It was really hard days like a romp before the shooting. And additionally, some accidents happened on the site of the shooting. Furthermore, another accident happened, when the advertisement photo were published on the Wall Street Journal last month.
Through the business experience of these American advertisement posters, I keenly feel how difficultly I express kimonos under the circumstance where only I attend the shooting as a Japanese professional. But all things including some accidents become funny memories right now.

Recently the producer sent me the final version of the Ad poster.
I appreciate many people both in Japan and USA, helping me.

The poster was protected by poster boards on both sides and packed in a plastic sheet. The producer gave greatest consideration to send me the poster. Thank you again!


Tea ceremony in cool Japanese style

On May 29th, Book Expo America, the biggest publishing exposition in USA, was held in Javits Convention Center, New York. The students of my kimono class asked me to show procedures for making tea at the booth of Kodansha America. It was an awesome request for me, but I undertook her request, just serving tea for guests. Based on the bonryaku temae, the simplest way of serving tea, which was created by the 13th tea master Ennosai in Urasenke tea school, I showed guests to make teas using a tea tray.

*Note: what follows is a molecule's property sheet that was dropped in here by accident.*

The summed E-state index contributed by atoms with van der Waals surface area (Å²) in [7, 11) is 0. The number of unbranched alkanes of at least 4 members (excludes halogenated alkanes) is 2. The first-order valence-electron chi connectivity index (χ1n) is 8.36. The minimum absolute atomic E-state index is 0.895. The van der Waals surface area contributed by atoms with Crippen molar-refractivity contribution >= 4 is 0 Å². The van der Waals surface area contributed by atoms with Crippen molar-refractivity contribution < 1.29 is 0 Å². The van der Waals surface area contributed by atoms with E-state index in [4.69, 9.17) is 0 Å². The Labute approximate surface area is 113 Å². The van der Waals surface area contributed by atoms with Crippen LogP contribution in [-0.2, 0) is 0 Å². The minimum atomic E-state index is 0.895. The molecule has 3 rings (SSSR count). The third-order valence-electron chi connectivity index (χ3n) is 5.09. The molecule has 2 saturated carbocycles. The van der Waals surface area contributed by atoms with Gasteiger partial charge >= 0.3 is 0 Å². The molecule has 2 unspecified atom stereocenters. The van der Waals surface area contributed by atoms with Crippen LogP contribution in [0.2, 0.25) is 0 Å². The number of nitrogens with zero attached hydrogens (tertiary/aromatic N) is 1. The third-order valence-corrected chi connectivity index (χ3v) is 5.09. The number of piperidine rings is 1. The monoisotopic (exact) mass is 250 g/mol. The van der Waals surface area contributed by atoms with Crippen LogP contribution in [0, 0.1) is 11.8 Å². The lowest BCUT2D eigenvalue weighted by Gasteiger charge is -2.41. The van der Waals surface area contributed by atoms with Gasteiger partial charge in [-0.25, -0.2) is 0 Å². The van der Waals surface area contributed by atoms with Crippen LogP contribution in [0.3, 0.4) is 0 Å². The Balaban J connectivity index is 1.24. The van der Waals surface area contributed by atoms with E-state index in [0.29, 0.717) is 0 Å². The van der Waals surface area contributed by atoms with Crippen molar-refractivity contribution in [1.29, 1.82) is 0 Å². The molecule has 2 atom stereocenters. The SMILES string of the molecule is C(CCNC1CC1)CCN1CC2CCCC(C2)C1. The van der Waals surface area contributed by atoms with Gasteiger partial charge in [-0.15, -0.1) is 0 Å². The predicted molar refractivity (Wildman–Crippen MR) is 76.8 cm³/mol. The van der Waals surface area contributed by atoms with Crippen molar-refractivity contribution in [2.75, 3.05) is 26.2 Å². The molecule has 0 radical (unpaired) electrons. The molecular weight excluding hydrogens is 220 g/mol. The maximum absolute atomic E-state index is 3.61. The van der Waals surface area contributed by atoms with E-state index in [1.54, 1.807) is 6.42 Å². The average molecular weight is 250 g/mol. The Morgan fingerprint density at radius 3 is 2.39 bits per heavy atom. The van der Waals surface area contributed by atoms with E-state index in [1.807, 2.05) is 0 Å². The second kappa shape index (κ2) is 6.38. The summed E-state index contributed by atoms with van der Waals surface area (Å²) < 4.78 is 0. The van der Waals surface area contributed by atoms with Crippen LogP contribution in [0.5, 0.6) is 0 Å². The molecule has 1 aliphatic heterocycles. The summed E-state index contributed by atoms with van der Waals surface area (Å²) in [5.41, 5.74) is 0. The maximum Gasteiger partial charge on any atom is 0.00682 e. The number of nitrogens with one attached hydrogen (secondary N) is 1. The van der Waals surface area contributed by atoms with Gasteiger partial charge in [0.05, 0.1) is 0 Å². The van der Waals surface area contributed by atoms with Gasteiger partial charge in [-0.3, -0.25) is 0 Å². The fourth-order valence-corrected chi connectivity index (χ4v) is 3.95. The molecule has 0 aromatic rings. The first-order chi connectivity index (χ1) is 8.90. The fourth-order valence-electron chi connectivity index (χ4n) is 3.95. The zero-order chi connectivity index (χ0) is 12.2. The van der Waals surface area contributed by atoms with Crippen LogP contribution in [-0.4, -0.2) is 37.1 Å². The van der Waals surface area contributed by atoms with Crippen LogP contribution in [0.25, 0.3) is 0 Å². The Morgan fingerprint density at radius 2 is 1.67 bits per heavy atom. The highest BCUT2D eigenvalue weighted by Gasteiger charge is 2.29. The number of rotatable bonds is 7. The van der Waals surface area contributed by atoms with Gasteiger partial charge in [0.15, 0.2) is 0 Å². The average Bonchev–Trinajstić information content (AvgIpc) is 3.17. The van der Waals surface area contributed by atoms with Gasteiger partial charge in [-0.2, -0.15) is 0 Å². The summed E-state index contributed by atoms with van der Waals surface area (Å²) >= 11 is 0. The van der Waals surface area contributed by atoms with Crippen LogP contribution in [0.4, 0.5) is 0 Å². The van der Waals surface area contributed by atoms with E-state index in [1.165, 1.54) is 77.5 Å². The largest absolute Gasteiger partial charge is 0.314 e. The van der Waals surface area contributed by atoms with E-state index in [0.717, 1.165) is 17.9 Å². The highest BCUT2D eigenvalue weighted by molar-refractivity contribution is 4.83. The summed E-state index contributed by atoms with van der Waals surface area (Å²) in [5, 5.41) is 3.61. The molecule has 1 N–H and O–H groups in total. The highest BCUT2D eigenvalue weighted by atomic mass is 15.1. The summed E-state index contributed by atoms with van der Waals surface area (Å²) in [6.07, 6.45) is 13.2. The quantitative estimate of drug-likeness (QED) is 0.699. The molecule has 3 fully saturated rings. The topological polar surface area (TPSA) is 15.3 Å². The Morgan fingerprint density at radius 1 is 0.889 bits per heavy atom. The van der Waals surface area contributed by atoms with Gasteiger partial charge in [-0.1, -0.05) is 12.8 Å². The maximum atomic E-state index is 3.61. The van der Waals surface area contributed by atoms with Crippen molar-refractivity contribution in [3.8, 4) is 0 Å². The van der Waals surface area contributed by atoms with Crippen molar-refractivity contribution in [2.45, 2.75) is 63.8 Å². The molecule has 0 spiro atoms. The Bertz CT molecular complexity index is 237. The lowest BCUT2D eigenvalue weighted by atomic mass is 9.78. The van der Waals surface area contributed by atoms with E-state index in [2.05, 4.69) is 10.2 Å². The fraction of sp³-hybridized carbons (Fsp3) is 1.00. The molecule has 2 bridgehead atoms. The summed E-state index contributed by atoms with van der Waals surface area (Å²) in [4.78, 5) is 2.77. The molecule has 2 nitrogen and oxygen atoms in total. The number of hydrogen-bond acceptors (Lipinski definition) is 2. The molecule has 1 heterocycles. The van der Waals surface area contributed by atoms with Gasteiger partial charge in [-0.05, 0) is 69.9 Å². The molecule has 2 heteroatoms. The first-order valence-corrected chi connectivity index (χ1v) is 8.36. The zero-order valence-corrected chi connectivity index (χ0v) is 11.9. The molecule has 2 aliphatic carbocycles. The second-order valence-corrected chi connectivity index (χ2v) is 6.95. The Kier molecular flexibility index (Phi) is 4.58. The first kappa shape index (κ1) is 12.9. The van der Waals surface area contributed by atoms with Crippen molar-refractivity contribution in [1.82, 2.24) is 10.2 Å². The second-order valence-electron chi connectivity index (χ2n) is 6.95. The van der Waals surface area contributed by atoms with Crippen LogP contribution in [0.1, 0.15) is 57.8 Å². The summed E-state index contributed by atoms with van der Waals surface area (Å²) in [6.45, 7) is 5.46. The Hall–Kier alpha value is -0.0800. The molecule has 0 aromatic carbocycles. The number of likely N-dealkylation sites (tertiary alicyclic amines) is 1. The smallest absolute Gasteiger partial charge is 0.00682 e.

Because it was near June, I wore a summer kimono, ro, ahead of the season. Although weather forecast had called for showers on the day of the event, it became fine and gradually hotter like a “summer day”. I was pleased to welcome guests with a summer ro kimono.

This ro kimono was tailored two years ago at the draper's, Takoya, near Nezu Station in Tokyo, which helped me very much. I fell in love with its fabric at first sight. Hydrangeas in early summer and balloonflowers in late summer are drawn on its fabric. The mistress of this shop said with a full smile, “You can wear a kimono tailored from this fabric all summer long.” Indeed its designs seem straightforward, but I like this ro kimono very much.

Before my performance, I asked a teacher of tea ceremony in Urasenke school to supervise my tea serving. I appreciate her to make time for us.
This time I realized that I love tea ceremony. Soon after I moved to New York last year, I began to take lessons in this city. Tea ceremony actually seems like a mirror of mind. Because I have not been familiar with environments around me and have spent hectic times, I honesty have had difficulty in concentrating on lessons of tea ceremony.
But through this event, I dearly want to continue taking lessons for facing me, on the jump, without protest. The next day, I told my teacher of tea ceremony that the event of tea serving ended successfully. Then I promised her to take her lessons continuously. I will continue tea ceremony in the future.

Link to BookExpo America http://www.bookexpoamerica.com/